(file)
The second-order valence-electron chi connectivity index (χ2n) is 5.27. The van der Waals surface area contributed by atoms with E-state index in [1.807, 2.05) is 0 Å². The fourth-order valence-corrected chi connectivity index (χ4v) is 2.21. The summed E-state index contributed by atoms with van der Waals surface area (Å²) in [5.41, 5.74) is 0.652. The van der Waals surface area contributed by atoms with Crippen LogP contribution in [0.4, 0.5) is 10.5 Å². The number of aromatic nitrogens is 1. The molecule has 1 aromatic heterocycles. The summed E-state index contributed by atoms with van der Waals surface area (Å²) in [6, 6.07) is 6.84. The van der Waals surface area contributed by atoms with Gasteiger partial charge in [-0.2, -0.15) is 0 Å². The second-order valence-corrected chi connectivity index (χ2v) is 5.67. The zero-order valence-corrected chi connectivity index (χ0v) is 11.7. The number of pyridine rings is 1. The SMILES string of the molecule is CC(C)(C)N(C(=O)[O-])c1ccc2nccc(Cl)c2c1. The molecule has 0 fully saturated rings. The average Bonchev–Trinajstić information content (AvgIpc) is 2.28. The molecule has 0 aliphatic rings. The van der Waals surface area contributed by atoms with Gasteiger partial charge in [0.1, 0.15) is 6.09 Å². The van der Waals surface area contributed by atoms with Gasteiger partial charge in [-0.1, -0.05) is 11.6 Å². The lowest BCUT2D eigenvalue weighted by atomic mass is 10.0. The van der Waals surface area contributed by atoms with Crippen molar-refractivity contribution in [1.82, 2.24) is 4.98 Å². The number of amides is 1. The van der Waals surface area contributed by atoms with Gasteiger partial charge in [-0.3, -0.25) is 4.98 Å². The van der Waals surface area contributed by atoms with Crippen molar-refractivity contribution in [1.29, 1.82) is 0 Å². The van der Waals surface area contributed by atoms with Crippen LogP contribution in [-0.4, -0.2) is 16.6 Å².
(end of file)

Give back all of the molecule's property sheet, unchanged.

The second-order valence-electron chi connectivity index (χ2n) is 5.27. The van der Waals surface area contributed by atoms with E-state index in [1.807, 2.05) is 0 Å². The fourth-order valence-corrected chi connectivity index (χ4v) is 2.21. The summed E-state index contributed by atoms with van der Waals surface area (Å²) in [5.41, 5.74) is 0.652. The van der Waals surface area contributed by atoms with Crippen LogP contribution in [0.4, 0.5) is 10.5 Å². The number of aromatic nitrogens is 1. The molecule has 1 aromatic heterocycles. The summed E-state index contributed by atoms with van der Waals surface area (Å²) in [6, 6.07) is 6.84. The van der Waals surface area contributed by atoms with Gasteiger partial charge in [-0.2, -0.15) is 0 Å². The second-order valence-corrected chi connectivity index (χ2v) is 5.67. The zero-order valence-corrected chi connectivity index (χ0v) is 11.7. The number of pyridine rings is 1. The SMILES string of the molecule is CC(C)(C)N(C(=O)[O-])c1ccc2nccc(Cl)c2c1. The molecule has 0 fully saturated rings. The average Bonchev–Trinajstić information content (AvgIpc) is 2.28. The molecule has 0 aliphatic rings. The van der Waals surface area contributed by atoms with Gasteiger partial charge in [0.1, 0.15) is 6.09 Å². The van der Waals surface area contributed by atoms with Gasteiger partial charge in [-0.1, -0.05) is 11.6 Å². The lowest BCUT2D eigenvalue weighted by atomic mass is 10.0. The van der Waals surface area contributed by atoms with Crippen molar-refractivity contribution in [1.82, 2.24) is 4.98 Å². The number of amides is 1. The van der Waals surface area contributed by atoms with Gasteiger partial charge in [-0.3, -0.25) is 4.98 Å². The van der Waals surface area contributed by atoms with Crippen molar-refractivity contribution in [1.29, 1.82) is 0 Å². The van der Waals surface area contributed by atoms with Crippen LogP contribution in [-0.4, -0.2) is 16.6 Å².